Everyone knows they should be proactive about change. Everyone says “We need to innovate before the anticipated crisis hits us.” Even so, no one acts until they’re finally forced to. Why? Well, when people use the word “we’, they invariably mean someone else besides themselves. In other words, we see little real innovation today because few people are ready to own the issues. There always seems to be something more pressing, like this quarter’s results or a budget crisis.
That’s the lament of Professor Costas Markides, speaking last September at Cordial, the annual leadership event hosted by Cordys. Professor Markides teaches at the London Business School (Strategic and International Management) and is the author of Fast Second: How Smart Companies Bypass Radical Innovation To Enter And Dominate New Markets. (The book, apparently, advocates letting others take the risk of invention so smart companies can exploit them when innovation is safer.)
To overcome the challenge of change inertia, innovation leaders must inspire stakeholders to assume ownership when they see change is necessary. And that requires more than just pointing to a list of good reasons for change. As mentioned, people already have reasons to change. But they don’t do anything because of all the immediate problems in their face. What’s required is the extra effort and risk to credibility that comes with a leader taking a strong stand, owning a problem and creating what Markides calls a “positive crisis”, even if it makes others uncomfortable.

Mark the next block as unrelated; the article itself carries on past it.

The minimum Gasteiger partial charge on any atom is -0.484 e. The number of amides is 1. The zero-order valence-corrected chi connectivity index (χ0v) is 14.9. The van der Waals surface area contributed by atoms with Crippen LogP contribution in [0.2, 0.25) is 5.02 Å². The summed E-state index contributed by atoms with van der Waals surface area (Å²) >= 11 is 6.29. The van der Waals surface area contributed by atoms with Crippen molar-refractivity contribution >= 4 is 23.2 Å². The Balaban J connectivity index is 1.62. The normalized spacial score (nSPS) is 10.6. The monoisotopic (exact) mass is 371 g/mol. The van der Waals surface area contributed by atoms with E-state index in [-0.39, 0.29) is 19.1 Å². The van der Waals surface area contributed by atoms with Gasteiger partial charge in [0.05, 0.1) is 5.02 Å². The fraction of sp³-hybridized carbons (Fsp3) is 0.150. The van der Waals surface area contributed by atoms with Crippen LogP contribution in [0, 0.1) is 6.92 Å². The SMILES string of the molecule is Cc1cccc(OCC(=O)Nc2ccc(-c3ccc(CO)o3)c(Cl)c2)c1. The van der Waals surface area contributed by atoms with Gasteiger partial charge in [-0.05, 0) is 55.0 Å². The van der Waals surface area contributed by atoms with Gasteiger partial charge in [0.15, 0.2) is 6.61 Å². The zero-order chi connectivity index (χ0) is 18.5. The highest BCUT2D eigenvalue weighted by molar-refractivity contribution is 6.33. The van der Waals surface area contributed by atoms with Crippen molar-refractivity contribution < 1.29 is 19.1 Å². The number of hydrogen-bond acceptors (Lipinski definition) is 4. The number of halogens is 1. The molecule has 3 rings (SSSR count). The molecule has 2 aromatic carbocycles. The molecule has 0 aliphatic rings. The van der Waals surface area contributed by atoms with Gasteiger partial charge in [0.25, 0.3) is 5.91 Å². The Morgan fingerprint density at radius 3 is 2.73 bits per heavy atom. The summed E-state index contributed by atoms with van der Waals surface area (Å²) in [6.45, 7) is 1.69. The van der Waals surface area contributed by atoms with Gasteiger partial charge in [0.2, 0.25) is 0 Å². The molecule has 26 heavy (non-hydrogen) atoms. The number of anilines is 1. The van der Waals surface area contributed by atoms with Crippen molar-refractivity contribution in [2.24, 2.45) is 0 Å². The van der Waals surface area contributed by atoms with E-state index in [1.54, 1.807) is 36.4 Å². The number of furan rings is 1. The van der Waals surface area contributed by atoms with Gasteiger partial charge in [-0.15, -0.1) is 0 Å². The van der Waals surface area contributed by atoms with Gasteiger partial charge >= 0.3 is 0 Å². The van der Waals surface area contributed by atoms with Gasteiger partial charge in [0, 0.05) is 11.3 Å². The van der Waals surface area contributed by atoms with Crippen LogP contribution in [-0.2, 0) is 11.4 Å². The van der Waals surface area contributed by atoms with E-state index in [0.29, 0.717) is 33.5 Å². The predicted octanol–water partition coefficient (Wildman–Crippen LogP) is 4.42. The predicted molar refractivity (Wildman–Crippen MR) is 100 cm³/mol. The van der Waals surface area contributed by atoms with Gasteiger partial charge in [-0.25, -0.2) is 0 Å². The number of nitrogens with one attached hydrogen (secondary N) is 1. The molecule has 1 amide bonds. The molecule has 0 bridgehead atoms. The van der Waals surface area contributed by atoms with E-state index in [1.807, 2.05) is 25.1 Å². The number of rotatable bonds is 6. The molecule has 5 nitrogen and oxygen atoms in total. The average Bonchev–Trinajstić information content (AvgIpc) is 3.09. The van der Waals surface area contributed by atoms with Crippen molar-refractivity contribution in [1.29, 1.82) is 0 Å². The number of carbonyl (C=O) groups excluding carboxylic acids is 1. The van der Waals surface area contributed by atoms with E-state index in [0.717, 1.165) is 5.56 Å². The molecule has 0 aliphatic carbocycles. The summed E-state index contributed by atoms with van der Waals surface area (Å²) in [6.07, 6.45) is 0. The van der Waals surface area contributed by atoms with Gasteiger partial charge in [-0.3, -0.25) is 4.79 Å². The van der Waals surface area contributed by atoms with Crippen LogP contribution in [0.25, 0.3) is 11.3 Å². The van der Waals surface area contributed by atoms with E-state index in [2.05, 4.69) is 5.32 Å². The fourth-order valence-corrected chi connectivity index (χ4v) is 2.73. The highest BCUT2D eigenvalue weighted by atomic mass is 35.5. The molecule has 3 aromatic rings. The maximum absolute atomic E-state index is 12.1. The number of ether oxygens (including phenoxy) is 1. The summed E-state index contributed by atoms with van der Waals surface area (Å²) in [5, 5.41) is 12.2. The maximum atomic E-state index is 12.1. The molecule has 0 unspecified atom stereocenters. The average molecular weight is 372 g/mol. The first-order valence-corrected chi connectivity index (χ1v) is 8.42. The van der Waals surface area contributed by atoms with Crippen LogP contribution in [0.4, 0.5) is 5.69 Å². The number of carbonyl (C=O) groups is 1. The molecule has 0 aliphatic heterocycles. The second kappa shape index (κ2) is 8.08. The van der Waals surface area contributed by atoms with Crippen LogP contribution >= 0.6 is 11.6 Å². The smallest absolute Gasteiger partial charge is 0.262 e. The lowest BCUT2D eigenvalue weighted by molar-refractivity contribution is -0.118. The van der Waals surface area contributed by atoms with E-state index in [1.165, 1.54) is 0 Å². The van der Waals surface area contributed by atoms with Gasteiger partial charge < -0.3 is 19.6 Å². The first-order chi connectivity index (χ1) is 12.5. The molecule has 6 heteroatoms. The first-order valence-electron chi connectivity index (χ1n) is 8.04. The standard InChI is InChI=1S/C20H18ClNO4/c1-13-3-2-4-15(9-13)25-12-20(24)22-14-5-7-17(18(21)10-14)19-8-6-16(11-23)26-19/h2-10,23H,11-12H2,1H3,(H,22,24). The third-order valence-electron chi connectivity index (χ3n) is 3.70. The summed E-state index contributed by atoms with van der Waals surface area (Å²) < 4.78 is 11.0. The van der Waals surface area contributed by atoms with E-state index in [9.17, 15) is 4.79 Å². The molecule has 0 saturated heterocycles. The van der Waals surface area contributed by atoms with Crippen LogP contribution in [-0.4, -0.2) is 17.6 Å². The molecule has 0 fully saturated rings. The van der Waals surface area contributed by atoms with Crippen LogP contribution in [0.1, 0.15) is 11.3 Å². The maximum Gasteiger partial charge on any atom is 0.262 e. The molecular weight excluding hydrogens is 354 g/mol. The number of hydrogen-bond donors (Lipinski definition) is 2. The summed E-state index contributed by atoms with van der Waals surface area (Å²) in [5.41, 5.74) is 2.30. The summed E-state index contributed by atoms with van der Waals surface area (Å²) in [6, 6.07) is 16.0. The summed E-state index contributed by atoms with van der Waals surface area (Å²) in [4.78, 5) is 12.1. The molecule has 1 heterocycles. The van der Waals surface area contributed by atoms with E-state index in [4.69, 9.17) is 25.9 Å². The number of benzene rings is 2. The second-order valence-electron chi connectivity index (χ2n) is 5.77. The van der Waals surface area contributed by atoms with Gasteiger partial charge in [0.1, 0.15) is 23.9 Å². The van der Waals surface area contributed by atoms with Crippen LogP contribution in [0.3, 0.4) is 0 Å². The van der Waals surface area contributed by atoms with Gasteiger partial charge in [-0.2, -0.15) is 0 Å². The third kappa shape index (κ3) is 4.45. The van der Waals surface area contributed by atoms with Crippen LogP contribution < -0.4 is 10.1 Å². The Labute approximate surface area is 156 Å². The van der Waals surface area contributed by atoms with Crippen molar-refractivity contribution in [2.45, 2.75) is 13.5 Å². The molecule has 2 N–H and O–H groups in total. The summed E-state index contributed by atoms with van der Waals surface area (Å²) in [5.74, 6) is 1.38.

Markides suggested five strategies forward-thinking companies need to embrace if they’re serious about change and innovation.
Professor Markides’ Five strategies of agile companies
- build an early monitoring system to identify future changes early enough (empower frontline workers to point to needed change)
- treat change as both threat and opportunity (while it’s important to see opportunity in crisis, it’s also important to not lose the sense of urgency)
- create positive crises to energize people into active questioning — analytical appeals are not enough
- respond to changes faster by utilizing the help of outsiders
- get everyone in the organization to adopt the behaviors that encourage agility and responsiveness to change - institutionalize these behaviors
Professor Markides’ 48 minute presentation is available on the Cordys site: Organizational Agility: The Foundation for Driving Business Transformation